Ross Murray is a graphic designer and illustrator with many projects on the go at once, so naturally, we were keen to see what he was up to, find out how he manages to fit it all in and what he has planned next.
What do you do?
I’m an illustrator based in Mount Maunganui. I do a lot of work in both advertising and publishing plus a bit of packaging design too. I also write & draw picture books and make comics. And whenever I get the chance I like to spend time on personal work.
What did you have for breakfast?
Muesli and a cuppa.
What’s currently on your walls at home?
We’ve got a Don Binney screen print, some early prints by Karl Maughan and a beautiful painting by Kudditji Kngwarreye, the late great Aboriginal artist who was also known as ‘Rothko of the Bush’. Also a Bill Sutton print and some amazing watercolour studies of butterflies by one of my wife’s ancestors, the colonial artist John Philemon Backhouse.
If you weren’t making art/doing what you do what would you be doing?
I can’t really imagine doing anything else. Not that being an artist feels particularly useful, but if I wasn’t I’d be good for absolutely nothing!…
Just recently I got around to reading ‘Sapiens’ so I’m a bit obsessed with Yuval Noah Harari. His view of human history has such an incredible level of detachment that it seems like he’s been watching it unfold from a spaceship. But at the same time he’s got this extraordinary ability to describe it in utterly human terms. After reading him, it’s tempting to see other historians as not being able to see the wood for the trees!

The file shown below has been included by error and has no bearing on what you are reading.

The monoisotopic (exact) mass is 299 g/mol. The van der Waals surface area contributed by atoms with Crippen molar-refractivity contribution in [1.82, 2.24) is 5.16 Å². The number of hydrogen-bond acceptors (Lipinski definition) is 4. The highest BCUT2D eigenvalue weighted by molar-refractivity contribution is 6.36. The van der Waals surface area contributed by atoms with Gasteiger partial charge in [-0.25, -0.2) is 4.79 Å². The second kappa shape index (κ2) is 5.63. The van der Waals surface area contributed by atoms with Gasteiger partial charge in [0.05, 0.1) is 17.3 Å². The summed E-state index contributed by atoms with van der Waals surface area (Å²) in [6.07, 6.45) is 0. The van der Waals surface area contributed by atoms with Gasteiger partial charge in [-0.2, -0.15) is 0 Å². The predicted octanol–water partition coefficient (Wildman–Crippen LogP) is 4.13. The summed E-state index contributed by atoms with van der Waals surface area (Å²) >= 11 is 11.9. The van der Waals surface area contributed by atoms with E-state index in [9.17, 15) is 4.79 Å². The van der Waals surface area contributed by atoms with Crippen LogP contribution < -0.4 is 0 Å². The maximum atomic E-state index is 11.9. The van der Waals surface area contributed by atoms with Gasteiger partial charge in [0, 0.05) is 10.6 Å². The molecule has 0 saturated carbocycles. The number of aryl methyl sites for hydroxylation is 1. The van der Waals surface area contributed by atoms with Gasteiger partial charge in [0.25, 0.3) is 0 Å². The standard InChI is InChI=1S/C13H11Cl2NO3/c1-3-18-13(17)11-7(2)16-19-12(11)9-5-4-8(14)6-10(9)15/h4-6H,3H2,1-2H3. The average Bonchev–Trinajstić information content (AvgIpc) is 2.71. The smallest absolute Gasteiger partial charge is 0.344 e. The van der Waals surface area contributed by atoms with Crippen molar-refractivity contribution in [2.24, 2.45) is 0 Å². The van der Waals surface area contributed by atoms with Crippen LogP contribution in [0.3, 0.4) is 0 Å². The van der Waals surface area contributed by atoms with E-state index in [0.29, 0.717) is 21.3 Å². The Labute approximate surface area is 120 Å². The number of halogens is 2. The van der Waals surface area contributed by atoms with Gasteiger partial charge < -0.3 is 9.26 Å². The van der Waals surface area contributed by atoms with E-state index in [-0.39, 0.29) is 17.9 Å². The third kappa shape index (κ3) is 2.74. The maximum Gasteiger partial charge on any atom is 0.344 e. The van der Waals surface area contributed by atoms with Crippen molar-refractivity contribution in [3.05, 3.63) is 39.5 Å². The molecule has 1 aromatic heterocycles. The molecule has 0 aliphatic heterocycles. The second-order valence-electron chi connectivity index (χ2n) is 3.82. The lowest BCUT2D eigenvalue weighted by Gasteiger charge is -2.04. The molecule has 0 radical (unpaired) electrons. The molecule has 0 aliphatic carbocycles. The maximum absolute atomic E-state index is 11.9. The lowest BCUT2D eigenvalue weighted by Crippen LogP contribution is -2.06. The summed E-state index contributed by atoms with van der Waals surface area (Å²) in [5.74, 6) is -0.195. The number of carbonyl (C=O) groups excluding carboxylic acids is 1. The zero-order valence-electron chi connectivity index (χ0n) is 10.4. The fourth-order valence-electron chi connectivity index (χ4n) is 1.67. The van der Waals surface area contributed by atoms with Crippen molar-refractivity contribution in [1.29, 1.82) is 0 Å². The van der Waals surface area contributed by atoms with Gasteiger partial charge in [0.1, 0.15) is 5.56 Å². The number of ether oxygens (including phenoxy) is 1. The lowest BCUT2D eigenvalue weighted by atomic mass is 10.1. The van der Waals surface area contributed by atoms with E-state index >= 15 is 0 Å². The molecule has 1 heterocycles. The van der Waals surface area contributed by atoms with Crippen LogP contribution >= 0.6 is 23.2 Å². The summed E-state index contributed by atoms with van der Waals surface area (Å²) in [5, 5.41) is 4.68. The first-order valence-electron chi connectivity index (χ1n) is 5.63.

Career highlight so far?
My first illustration for Rolling Stone magazine was a pretty big one for me. But my campaign for McDonald’s this summer has probably been the pick of the bunch. It evolved from a series of work I created for ‘Golden Summer’, my joint show with Greg Straight at Endemicworld last summer. As a commercial artist, spending time on personal work can sometimes feel like a bit of an indulgence so it’s especially rewarding when it leads to other opportunities. In general, I have found that personal work often has this result – the extra passion that goes into it can have an almost tangible quality and people seem to respond to that.
Dream project or collab or both?
I’d love to create a record cover for a band or artist I like – that’d be cool. I think my ultimate dream project would be to draw a comic book for Fantagraphics. They’re probably the greatest independent publisher of comics in the world and have published books by most of my favourite comic artists. One can always dream, right?
Plans for the future?
I’m currently working on an expanded book version of a webcomic I made last year called ‘Rufus Marigold’. It’s about a chimpanzee with social anxiety. It should be coming out later in 2018 which is really exciting. Another picture book is something I’m trying to find time to work on too. My last one was set in the Arctic but I’m planning to base the next one in NZ. And I’ve become a little obsessed with drawing pictures of photos of people taking photos of themselves in mirrors – not entirely sure what I’m gonna do with these!
Build your dream concert, 3 acts you wanna see live. Living or dead.
Nina Simone, The Smiths and Nirvana! I’d quite like to design the poster too…